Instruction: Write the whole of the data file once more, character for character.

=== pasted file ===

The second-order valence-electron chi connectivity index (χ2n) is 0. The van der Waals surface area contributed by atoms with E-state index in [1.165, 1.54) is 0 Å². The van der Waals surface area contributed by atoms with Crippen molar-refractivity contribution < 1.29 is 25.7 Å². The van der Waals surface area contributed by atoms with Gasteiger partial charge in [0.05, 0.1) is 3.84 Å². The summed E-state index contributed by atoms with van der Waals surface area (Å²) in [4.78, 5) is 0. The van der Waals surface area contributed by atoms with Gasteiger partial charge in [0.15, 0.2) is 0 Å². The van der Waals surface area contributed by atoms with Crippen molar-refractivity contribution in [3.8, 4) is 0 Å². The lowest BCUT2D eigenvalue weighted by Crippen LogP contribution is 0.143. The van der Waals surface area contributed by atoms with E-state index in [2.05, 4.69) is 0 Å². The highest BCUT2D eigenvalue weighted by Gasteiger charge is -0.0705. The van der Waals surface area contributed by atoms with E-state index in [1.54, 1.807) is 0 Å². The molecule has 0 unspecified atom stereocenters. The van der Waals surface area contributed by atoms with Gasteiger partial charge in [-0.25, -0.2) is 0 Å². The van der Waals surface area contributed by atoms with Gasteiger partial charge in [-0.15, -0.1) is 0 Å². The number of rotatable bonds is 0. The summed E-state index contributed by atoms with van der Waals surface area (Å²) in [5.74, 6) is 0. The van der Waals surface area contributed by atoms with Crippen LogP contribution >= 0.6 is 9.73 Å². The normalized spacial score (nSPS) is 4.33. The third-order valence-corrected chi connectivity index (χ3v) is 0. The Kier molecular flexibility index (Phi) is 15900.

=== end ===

The second-order valence-electron chi connectivity index (χ2n) is 0. The van der Waals surface area contributed by atoms with E-state index in [1.165, 1.54) is 0 Å². The van der Waals surface area contributed by atoms with Crippen molar-refractivity contribution < 1.29 is 25.7 Å². The van der Waals surface area contributed by atoms with Gasteiger partial charge in [0.05, 0.1) is 3.84 Å². The summed E-state index contributed by atoms with van der Waals surface area (Å²) in [4.78, 5) is 0. The van der Waals surface area contributed by atoms with Gasteiger partial charge in [0.15, 0.2) is 0 Å². The van der Waals surface area contributed by atoms with Crippen molar-refractivity contribution in [3.8, 4) is 0 Å². The lowest BCUT2D eigenvalue weighted by Crippen LogP contribution is 0.143. The van der Waals surface area contributed by atoms with E-state index in [2.05, 4.69) is 0 Å². The highest BCUT2D eigenvalue weighted by Gasteiger charge is -0.0705. The van der Waals surface area contributed by atoms with E-state index in [1.54, 1.807) is 0 Å². The molecule has 0 unspecified atom stereocenters. The van der Waals surface area contributed by atoms with Gasteiger partial charge in [-0.25, -0.2) is 0 Å². The van der Waals surface area contributed by atoms with Gasteiger partial charge in [-0.15, -0.1) is 0 Å². The number of rotatable bonds is 0. The summed E-state index contributed by atoms with van der Waals surface area (Å²) in [5.74, 6) is 0. The van der Waals surface area contributed by atoms with Crippen LogP contribution >= 0.6 is 9.73 Å². The normalized spacial score (nSPS) is 4.33. The third-order valence-corrected chi connectivity index (χ3v) is 0. The Kier molecular flexibility index (Phi) is 15900.